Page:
Palestine's Missing Critics
Israel's harshest critics claim to champion the rights of Palestinians. So we're curious about the fallout, or lack thereof, from revelations that the Palestinian Authority regularly brutalizes its own in the West Bank while enjoying a steady flow of dollars and euros.
Senior PA official Haitham Arar was quoted in the Daily Mail more than a week ago openly discussing the abuses. That follows a Mail On Sunday report in January that detailed the Authority's regular use of beatings, whippings, attacks with electrical drills, and other methods of torture doled out to anyone seen threatening the authority of Fatah, the party of President Mahmoud Abbas. Murder and rape are also commonplace.
As Middle East analyst Tom Gross points out, the only news here is that a Western newspaper has bothered to write about it. At least some ink is spilled documenting Hamas's blunt methods, but much less has been made of Fatah's abuses since Yasser Arafat took over most of the territory in 1993. What's more, Western governments support the internecine violence with ever-increasing aid. As of Sept. 15, the European Union had delivered €268 million to the Authority this year, and in July the U.S. extended an additional $200 million.
The money will not stop now that Ramallah is no longer trying to hide the mistreatment. Westminster's one response has been to quietly send officers to the West Bank to train Authority forces on how not to torture prisoners.
So here's the state-of-play in the department of moral outrage. When Britain is accused of abetting U.S. interrogations, lawsuits, investigations, and threats to try Tony Blair for war crimes quickly follow. When Israel attacks Hamas in order to end rocket launches on its soil, it risks a session before the International Criminal Court. But when the West funnels billions to a Palestinian government whose abuses are brazen and ongoing, there is mainly silence.
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by Louis René Beres
Jihadi violence serves not only to advance the terrorist's delusion of immortality, but also to add, however perversely, an apparent and desperately needed erotic satisfaction, using religion as the justification.
Persuasive promises of immortality -- the desperate hope to live forever -- underlie virtually all major religions.
Washington and Jerusalem should finally address what needs to be done in addition to military remediation -- reinforcing efforts to convince these terrorists that their expected martyrdom is ultimately just an elaborate fiction.
by Gill Gillespie and Shabnam Assadollahi
The aim of the current Iranian regime is clearly to acquire a nuclear weapons capability and to retain as much territory in Iraq as possible under Shia Islamist rule, whatever the human cost. Those aims are also the reason Iran's regime is now trying to intervene in Iraq.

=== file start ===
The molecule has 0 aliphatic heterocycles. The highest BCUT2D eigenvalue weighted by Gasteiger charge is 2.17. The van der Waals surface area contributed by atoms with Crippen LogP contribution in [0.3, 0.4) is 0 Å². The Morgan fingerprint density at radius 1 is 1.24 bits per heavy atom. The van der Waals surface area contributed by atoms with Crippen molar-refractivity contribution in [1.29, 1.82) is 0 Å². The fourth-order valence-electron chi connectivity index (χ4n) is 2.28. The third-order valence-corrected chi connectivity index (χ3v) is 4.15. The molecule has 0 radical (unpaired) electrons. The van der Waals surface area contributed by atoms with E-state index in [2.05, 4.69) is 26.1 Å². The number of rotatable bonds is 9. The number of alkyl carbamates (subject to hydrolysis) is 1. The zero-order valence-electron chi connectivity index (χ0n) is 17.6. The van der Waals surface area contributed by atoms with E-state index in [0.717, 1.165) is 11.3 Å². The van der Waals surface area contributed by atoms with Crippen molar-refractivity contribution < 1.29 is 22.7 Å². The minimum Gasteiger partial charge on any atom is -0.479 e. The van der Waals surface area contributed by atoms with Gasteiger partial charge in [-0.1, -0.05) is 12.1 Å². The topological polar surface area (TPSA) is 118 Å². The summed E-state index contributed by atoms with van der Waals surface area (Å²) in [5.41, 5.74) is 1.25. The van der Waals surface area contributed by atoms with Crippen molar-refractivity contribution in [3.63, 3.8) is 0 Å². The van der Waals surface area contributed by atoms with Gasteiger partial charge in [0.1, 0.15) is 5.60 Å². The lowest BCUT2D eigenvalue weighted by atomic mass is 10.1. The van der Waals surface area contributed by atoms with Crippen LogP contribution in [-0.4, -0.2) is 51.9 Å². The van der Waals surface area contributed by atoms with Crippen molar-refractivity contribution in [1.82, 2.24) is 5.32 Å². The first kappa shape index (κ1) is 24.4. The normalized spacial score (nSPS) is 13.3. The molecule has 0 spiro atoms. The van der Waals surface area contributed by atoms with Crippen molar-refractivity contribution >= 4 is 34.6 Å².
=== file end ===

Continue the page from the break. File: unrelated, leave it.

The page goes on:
Iran will doubtless be demanding that any cooperation with the West be compensated for by "concessions" permitting its nuclear weapons program.
Involving Iran in Iraq at this point will merely alienate any Sunni allies whose assistance is much needed to defeat IS.
Many people inside Iran have alerted the U.S. Administration for over two years about other industrial facilities being secretly built in Iran and not declared to the International Atomic Energy. So far, all intelligence from within Iran has been wilfully ignored by the Obama Administration.
by Burak Bekdil
The Turkish government "frankly worked" with the al-Nusrah Front, the al-Qaeda affiliate in Syria, along with other terrorist groups.
The Financial Task Force, an international body setting the standards for combating terrorist financing, ruled that Turkey should remain in its "gray list."
While NATO wishes to reinforce its outreach to democracies such as Australia and Japan, Turkey is trying to forge wider partnerships with the Arab world, Russia, China, Central Asia, China, Africa and -- and with a bunch of terrorist organizations, including Hamas, Muslim Brotherhood, Ahrar al-Sham and the al-Nusrah Front.
Being NATO's only Muslim member was fine. Being NATO's only Islamist member ideologically attached to the Muslim Brotherhood is quite another thing.
by Samuel Westrop
British politicians seem to be trapped in an endless debate over how to curb both violent and non-violent extremism within the Muslim community.
A truly useful measure might be to end the provision of state funding and legitimacy to terror-linked extremist charities.
by Soeren Kern
"My son and I love life with the beheaders." — British jihadist Sally Jones.
Mujahidah Bint Usama published pictures of herself on Twitter holding a severed head while wearing a white doctor's jacket; alongside it, the message: "Dream job, a terrorist doc."
British female jihadists are now in charge of guarding as many as 3,000 non-Muslim Iraqi women and girls held captive as sex slaves.
"The British women are some of the most zealous in imposing the IS laws in the region. I believe that's why at least four of them have been chosen to join the women police force." — British terrorism analyst Melanie Smith.